Is water abundance in Canada and the United States myth or reality? That question is explored in a new paper from the Canada Institute on North American Issues, a program of the Woodrow Wilson International Center for Scholars. The paper presents the independent views of two experts, an American and a Canadian.
G. Tracy Mehan III, former assistant administrator for water at the U.S. Environmental Protection Agency and environmental consultant with The Cadmus Group, Inc., provides an American perspective. Mehan offers general data and specific examples to demonstrate that overall, the United States has abundant water resources to meet all of its needs and many of its wants. However, lack of environmental protection and a failure to value water economically have caused local water problems, shortages, and disputes. To ensure that clean water remains abundant and available, Mehan recommends full-cost pricing of water and its supporting infrastructure (basically charging what it actually costs to get clean water from source to tap) and creating economic and environmental rules to allow for market transfers from agricultural water users to more productive uses. In addition, Mehan recommends more comprehensively protecting watersheds, reducing nonpoint source pollution, and treating stormwater runoff as a resource to be conserved for the water cycle. Mehan also cautions against being distracted by ideological debates over free trade, protectionism, or globalization, “issues [that] are distractions from the hard work of environmental stewardship.” Solidly pragmatic and reasonable advice all around.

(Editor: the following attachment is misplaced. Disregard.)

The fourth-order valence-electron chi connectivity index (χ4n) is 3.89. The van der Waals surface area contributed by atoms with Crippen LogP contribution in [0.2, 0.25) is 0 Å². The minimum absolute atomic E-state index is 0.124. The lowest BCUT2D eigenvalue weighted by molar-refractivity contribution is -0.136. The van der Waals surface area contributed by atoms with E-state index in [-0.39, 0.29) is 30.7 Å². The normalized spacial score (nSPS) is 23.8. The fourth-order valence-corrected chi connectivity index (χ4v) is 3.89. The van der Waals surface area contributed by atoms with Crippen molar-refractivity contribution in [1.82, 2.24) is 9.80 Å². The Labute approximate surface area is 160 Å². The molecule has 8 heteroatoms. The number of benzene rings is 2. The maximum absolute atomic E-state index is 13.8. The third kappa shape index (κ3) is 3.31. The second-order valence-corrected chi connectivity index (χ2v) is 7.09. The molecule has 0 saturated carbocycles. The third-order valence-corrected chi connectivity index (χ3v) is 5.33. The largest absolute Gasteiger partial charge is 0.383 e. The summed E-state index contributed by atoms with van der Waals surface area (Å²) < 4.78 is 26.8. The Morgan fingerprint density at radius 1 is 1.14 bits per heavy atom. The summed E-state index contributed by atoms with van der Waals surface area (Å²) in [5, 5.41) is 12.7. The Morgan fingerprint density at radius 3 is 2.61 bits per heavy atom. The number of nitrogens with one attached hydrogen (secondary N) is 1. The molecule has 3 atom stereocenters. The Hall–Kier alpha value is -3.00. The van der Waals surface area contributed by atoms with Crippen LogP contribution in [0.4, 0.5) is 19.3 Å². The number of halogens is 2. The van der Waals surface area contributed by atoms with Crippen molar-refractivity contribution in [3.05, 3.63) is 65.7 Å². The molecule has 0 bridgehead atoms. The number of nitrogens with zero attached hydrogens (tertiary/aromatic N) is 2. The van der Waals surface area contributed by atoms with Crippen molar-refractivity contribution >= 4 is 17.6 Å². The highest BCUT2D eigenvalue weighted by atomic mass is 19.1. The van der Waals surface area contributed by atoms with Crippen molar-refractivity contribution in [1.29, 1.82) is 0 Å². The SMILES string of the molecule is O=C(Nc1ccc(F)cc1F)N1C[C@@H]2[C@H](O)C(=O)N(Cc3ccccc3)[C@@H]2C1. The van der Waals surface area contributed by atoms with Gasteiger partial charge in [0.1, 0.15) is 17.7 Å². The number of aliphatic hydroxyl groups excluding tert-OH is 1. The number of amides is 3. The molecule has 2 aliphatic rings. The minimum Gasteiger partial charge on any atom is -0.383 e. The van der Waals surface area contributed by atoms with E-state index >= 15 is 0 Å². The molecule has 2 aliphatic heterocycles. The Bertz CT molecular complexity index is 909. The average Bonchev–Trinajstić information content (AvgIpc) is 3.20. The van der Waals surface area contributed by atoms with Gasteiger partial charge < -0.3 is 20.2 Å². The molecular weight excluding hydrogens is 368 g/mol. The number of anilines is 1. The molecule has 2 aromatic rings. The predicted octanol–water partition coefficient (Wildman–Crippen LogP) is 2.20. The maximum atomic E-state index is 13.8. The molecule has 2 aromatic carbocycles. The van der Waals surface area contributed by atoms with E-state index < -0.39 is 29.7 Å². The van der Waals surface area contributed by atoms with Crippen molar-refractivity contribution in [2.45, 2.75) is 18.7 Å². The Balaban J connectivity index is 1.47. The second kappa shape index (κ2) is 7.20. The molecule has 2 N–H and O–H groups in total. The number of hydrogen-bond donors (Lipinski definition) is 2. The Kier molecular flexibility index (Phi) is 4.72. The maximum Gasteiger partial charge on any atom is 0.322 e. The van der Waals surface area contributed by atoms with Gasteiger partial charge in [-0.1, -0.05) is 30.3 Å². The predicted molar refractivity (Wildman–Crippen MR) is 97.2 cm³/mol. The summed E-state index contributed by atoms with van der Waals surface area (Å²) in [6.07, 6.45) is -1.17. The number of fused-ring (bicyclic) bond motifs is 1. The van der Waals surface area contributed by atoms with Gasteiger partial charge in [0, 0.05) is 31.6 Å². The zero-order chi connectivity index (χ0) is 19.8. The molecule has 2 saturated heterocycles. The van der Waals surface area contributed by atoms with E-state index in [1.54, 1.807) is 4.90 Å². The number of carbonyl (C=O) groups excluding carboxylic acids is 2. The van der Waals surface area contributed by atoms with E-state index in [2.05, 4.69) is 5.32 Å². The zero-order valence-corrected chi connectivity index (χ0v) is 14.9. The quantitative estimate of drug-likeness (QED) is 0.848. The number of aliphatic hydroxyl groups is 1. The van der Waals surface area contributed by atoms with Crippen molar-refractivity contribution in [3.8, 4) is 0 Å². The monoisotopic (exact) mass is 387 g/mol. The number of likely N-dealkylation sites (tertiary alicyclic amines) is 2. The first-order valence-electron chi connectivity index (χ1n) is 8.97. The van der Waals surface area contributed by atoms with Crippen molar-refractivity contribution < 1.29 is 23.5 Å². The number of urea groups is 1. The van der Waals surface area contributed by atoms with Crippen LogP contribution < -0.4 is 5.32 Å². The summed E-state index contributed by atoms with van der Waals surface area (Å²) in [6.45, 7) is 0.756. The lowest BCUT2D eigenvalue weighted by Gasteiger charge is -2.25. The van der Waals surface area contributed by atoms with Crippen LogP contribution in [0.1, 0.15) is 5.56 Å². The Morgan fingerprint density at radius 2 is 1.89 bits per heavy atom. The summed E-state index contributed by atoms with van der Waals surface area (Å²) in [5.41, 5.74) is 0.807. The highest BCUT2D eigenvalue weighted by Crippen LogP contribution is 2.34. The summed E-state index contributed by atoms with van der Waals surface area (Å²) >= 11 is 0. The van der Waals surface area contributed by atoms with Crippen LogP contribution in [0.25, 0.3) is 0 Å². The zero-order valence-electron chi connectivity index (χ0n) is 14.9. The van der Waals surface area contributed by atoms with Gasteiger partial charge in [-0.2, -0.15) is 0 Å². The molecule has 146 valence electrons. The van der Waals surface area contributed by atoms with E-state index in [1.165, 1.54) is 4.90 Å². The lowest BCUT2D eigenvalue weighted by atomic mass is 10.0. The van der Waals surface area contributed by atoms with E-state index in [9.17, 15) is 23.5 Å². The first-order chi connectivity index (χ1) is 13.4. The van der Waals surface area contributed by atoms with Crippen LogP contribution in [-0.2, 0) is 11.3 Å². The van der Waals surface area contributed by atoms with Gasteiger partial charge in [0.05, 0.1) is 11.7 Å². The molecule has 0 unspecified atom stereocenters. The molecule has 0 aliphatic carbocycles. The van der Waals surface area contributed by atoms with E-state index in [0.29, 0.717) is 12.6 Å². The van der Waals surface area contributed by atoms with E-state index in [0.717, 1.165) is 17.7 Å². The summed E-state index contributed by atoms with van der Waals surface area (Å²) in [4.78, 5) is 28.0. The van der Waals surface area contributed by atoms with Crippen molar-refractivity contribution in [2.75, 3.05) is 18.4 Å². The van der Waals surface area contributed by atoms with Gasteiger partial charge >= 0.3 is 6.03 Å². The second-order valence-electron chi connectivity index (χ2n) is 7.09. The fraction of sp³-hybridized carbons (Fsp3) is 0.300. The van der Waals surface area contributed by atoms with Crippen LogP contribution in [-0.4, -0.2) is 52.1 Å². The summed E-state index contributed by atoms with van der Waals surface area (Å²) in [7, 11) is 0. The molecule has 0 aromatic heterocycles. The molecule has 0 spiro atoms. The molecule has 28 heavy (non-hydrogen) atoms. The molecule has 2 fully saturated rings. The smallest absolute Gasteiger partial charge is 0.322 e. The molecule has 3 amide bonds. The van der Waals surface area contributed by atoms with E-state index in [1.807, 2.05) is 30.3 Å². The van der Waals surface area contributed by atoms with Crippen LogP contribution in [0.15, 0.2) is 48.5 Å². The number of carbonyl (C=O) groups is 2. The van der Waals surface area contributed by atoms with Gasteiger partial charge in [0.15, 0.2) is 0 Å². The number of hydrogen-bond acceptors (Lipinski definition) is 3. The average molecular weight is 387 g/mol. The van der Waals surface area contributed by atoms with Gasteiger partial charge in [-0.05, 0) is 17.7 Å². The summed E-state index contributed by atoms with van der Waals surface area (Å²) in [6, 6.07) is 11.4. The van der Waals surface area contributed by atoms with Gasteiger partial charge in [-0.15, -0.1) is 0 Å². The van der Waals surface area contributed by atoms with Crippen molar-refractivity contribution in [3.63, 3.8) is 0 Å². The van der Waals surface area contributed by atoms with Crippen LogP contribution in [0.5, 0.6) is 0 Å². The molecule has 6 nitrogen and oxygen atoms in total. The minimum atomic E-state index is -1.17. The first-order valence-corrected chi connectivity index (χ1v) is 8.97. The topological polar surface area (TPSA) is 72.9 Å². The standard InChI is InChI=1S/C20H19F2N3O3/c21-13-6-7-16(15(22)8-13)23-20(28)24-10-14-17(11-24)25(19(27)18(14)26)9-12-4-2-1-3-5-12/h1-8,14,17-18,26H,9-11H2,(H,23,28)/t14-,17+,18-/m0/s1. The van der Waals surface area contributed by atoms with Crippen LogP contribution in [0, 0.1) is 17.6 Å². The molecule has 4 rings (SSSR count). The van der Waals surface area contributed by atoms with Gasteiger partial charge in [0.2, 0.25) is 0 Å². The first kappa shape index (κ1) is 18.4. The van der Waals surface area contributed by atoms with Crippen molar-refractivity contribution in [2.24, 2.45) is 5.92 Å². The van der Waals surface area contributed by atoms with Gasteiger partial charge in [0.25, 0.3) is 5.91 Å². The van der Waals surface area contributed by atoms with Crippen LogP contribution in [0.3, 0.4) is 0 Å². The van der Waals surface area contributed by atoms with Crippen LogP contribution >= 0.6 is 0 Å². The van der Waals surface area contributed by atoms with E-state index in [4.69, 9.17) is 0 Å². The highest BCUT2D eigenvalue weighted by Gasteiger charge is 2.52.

David B. Brooks, senior fresh water advisor to Friends of the Earth Canada, offers a complementing Canadian perspective. While acknowledging that Canada has more water than most other countries, he believes that water abundance in Canada is a myth perpetuated in part as an excuse to not take stronger water protection measures. Brooks claims that “Canada is a laggard in terms of water regulation compared with the United States,” primarily because the wonderful policies put forward by the Canadian federal government are rarely implemented and even more rarely enforced. Domestically, Brooks advocates sensibly moderate policies to better assess groundwater resources and protect drinking water with federal-provincial cooperation. He agrees with Mehan that concerns over bulk exports are overstated, since “the only people who really need more water are farmers, and they require vast quantities – and expect to get it cheaply.” Like Mehan, he recommends solving water supply problems by managing water demand rather than creating more supply through dams and other environmentally destructive projects. Together, these experts offer persuasive and succinct policy recommendations to ensure abundant and clean water in Canada and the United States.